Christy Watts, a participant of 10 years, plans and hosts events for everyone at OS and is also “involved as an OS board member and some committees.” Watts’ favourite fur friends include the donkeys, Ophelia and Lily. Nicole Brine and Allison Borden agree that the best part about OS is seeing their friends and that baby goat Joni is a highlight of their visits to the barn. Brine particularly enjoys making lunches with Tower, “doing art, working with animals and gardening,” while Borden likes gardening and caring for the animals. 


When asked what his favourite part of working at OS was, Stephenson said: “seeing the world through [the participant’s] eyes. I enjoy their success and their learning process.” Tower truly enjoys “the supportive and inclusive community that is the essence of OS.” This compassionate community values individual strength and collaborative communication, and in the words of Tower: “It is also amazing to be a part of learning about how to develop relationships with the land we live on and the animals that are also a part of our community.” 


It is for this reason that Dr. Barbra Clayton’s students from her Advanced Studies in Eastern Thought seminar are currently volunteering at OS–to be involved in the Sackville community and learn how to better care for animals and the planet. 


It is evident that OS is a valuable part of the Sackville community, so how can Mt. A students get involved? Stephenson says that OS “love(s) our interns and summer students,” positions of which are available through Mt. A’s Experiential Learning program. “It is a great opportunity to get dirty and hands-on with fresh food and make lifelong friends and contacts,” he said. Aside from summer employment opportunities, volunteers are welcome. OS gives volunteers the chance to garden, cook, and gain experience in animal care. Given that OS’s goal is “to build community and connect with the community we live in and beyond,” working or volunteering at OS as a Mt. A student is an excellent way of bringing Mt. A and Sackville’s worlds closer together. As Tower says, “There is such a welcoming atmosphere, warmth and magic to OS that you feel when you walk through the door.” Whether you are a participant, student, or curious guest, OS welcomes all with open arms.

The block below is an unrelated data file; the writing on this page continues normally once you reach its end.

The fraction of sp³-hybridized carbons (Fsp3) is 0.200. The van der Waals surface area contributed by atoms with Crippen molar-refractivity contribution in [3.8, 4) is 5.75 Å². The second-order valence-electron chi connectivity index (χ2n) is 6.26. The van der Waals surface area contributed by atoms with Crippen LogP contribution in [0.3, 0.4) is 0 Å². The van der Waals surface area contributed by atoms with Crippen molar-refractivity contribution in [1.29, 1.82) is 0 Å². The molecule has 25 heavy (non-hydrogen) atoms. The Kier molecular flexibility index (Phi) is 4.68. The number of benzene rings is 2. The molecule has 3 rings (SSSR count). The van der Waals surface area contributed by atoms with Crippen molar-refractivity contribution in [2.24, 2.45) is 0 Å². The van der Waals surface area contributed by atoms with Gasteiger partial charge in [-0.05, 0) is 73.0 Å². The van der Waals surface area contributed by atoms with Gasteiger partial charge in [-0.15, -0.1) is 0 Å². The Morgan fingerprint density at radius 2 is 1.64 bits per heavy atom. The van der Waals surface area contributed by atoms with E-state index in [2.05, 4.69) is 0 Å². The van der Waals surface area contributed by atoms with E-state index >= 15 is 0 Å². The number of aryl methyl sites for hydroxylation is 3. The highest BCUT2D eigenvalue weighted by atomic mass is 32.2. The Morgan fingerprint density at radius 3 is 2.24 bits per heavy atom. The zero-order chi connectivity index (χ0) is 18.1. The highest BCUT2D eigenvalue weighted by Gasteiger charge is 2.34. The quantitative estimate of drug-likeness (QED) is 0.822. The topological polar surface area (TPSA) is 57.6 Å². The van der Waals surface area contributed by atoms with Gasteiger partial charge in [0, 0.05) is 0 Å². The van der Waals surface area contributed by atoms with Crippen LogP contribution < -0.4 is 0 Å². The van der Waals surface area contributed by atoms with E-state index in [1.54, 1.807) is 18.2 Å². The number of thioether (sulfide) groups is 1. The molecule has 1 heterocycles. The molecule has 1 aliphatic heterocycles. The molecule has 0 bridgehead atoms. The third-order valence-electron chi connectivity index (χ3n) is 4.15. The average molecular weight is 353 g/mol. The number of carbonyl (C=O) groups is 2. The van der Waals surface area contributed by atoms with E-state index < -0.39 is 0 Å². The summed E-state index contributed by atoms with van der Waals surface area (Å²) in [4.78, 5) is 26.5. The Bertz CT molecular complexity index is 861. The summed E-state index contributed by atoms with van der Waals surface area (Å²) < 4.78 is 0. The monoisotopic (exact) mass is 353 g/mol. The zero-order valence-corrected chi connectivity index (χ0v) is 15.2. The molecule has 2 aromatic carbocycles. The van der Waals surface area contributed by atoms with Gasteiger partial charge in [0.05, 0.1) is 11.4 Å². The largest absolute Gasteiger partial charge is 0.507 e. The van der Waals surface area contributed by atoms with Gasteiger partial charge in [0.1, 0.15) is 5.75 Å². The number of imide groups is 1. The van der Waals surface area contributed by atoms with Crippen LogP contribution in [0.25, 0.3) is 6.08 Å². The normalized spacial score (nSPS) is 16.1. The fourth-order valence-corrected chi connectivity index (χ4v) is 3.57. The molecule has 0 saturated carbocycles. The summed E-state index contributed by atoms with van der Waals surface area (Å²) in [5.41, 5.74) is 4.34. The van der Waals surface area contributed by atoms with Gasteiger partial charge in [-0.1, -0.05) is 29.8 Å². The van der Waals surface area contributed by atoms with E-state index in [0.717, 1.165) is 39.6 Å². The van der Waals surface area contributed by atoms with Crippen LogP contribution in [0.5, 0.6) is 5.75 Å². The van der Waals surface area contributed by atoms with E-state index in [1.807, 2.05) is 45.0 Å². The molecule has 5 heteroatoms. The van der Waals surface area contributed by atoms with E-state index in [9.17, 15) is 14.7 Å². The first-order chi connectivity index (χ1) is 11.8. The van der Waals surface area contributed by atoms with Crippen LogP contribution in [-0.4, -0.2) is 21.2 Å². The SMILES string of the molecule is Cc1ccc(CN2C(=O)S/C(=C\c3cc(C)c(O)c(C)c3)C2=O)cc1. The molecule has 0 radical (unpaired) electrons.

In the words of Stephenson: “It is a challenge to know someone’s strengths and potential but to also be aware that modern society is not the safest space for them,” highlighting the importance of organizations like OS to provide opportunities for all members of society. Tower also agrees that meeting “the diverse needs of everyone in our community” requires immense adaptability and resilience, as staff members have to “step outside of ourselves and be open to listening and thinking about how we do things through a new lens or perspective.” She said that while challenging, “creating a sense of belonging and community is foundational to who we are and what we do.”


OS’s mission “means doing the tough work of checking our biases, privilege and ego at the door each day and honestly facing our group with loving spirits and open minds,” says Stephenson. If you are curious to learn more about what OS does, are interested in their services, or simply need some farm-fresh eggs, head on out to 12 Folkins Drive, Sackville, or visit the OS family at